Reds, Royals Meet In 70s Dream Series

by Kevin Burton

   It’s baseball playoff time as I am sure you have noticed.  

   I mentioned in August how my two favorite teams came within one run of meeting in the 1976 World Series (“Trying To Get The Baseball Feeling Again,” Aug. 30) and haven’t come close to meeting since.

   My bold prediction then was that given the state of the 2020 squads my dream series would have to wait at least one more year.

   Well, I got that right. What I didn’t foresee was that the 2020 Reds would make the playoffs, although apparently only their pitchers were invited as their hitters failed to score a single run in their two playoff losses.

   So with that very brief, feeble final contribution from the 2020 Reds, we move back to my original plan.

   I have decided to take matters into my own hands. I will throw my own Reds vs Royals World Series.

   I selected 25 players who played for the Royals in the 70s and 25 Reds and built two 70s super teams and will pit them against each other.

   It’s the story of Johnny Bench and George Brett, Amos Otis and Tony Perez, played out with statistical charts and playing cards.

   You can file this venture under nostalgia and/or keeping one’s spirits up during quarantine.  

   Real life again has interfered with my fun though. That lump in my throat is for Joe Morgan, one of my all-time favorite players who died Oct. 11.  He obviously made the Reds all 70s team.  I’ll write more about Little Joe sometime soon.

   It’s embarrassing how much I overthought the process of selection of players for these teams, so please don’t tell anybody, OK?

   Players who played at least six years for one of the teams during the 70s got a spot on the roster. Each team had 17 such players.  A player had to play at least three years to be considered. But any player within that three-to-five year range could be added. I didn’t add all the five-year guys.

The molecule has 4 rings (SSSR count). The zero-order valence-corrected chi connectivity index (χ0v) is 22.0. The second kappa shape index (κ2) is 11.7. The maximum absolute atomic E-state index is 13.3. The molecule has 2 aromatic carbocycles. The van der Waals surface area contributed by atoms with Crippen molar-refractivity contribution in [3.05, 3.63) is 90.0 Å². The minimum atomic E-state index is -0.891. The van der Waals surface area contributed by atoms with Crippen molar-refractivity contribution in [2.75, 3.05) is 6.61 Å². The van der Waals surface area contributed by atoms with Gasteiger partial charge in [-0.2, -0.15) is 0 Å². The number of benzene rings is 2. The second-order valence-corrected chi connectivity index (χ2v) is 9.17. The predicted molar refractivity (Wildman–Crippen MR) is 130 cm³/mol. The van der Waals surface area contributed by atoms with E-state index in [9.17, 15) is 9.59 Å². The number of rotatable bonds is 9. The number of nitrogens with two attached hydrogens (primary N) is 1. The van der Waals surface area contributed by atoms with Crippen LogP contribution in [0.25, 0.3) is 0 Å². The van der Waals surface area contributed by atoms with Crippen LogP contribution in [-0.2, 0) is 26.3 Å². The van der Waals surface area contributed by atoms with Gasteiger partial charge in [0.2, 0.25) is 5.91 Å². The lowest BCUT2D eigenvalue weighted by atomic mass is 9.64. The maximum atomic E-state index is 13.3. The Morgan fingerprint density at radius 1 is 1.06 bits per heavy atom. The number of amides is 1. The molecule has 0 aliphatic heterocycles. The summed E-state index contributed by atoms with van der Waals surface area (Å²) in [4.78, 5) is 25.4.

The first question to answer was the easiest; who gets Hal McRae?

   Maybe you don’t remember or never knew that McRae came up through the Reds’ system and was at the plate at a key moment in team history.  It was the bottom of the ninth inning of deciding game five of the 1972 National League playoffs against defending champs Pittsburgh. Game tied, George Foster was on third base and McRae at the plate facing reliever Bob Moose.

   The Reds announcer then was Al Michaels. His famous call, “and the 1-1 pitch to McRae’s in the dirt, it’s a wild pitch, here comes Foster, the Reds win the pennant!”

   That winter McRae and Wayne Simpson were traded to Kansas City for pitcher Roger Nelson and outfielder Richie Scheinblum.  McRae played 15 years in KC, so he’ll be a Royal in my series.

   In other McRae news, this will be a DH series.  Having pitchers bat would have meant someone from KC not playing in the games at Cincinnati. That someone, DH Hal McRae.

    I am staging these games with charts I used all the time years ago.  Just to make sure I remembered how to play it, I staged a game with the B teams, the players not selected for the big World Series teams.

   The Royals won that game 4-3 behind seven strong innings from starter Marty Montgomery and two timely double plays.

    Some housekeeping here. In a story this summer I wrote that Lou Piniella was traded from the Royals after a year in which he hit .312 with 33 doubles and was traded for Jim Wohlford (Sweet Lou Piniella, Great For My Teams, June 23).

   He was actually traded after the following year, after he slumped to .250. Also he wasn’t traded for Wohlford, but in able to make room in the lineup for Wohlford.

   With that, here it is, the 1970-something World Series. Kansas City Royals vs Cincinnati Reds.

   I will run the game stories on what have traditionally been off days for Page 7.  Game one is Monday, Oct. 19 at Riverfront Stadium in Cincinnati. Right-handers Dennis Leonard and Tom Seaver square off.

   Play ball!

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